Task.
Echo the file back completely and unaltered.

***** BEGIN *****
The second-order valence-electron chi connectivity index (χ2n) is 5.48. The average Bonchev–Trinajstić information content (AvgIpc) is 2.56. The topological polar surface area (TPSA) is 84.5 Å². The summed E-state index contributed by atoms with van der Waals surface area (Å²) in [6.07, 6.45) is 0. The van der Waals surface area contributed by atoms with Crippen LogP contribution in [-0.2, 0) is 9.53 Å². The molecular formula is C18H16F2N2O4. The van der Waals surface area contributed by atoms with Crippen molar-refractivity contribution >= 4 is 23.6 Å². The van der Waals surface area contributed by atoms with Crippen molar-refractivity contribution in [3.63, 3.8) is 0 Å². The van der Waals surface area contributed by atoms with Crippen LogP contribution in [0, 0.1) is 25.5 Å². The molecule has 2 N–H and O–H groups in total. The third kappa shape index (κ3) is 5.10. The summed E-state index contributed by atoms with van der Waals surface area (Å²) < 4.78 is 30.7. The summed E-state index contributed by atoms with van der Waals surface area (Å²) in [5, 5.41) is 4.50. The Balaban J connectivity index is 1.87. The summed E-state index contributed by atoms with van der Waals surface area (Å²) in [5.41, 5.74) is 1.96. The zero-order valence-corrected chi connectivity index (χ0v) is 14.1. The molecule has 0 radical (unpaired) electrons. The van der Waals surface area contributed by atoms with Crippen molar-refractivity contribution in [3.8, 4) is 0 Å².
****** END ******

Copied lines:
The second-order valence-electron chi connectivity index (χ2n) is 5.48. The average Bonchev–Trinajstić information content (AvgIpc) is 2.56. The topological polar surface area (TPSA) is 84.5 Å². The summed E-state index contributed by atoms with van der Waals surface area (Å²) in [6.07, 6.45) is 0. The van der Waals surface area contributed by atoms with Crippen LogP contribution in [-0.2, 0) is 9.53 Å². The molecular formula is C18H16F2N2O4. The van der Waals surface area contributed by atoms with Crippen molar-refractivity contribution >= 4 is 23.6 Å². The van der Waals surface area contributed by atoms with Crippen molar-refractivity contribution in [3.63, 3.8) is 0 Å². The van der Waals surface area contributed by atoms with Crippen LogP contribution in [0, 0.1) is 25.5 Å². The molecule has 2 N–H and O–H groups in total. The third kappa shape index (κ3) is 5.10. The summed E-state index contributed by atoms with van der Waals surface area (Å²) < 4.78 is 30.7. The summed E-state index contributed by atoms with van der Waals surface area (Å²) in [5, 5.41) is 4.50. The Balaban J connectivity index is 1.87. The summed E-state index contributed by atoms with van der Waals surface area (Å²) in [5.41, 5.74) is 1.96. The zero-order valence-corrected chi connectivity index (χ0v) is 14.1. The molecule has 0 radical (unpaired) electrons. The van der Waals surface area contributed by atoms with Crippen molar-refractivity contribution in [3.8, 4) is 0 Å².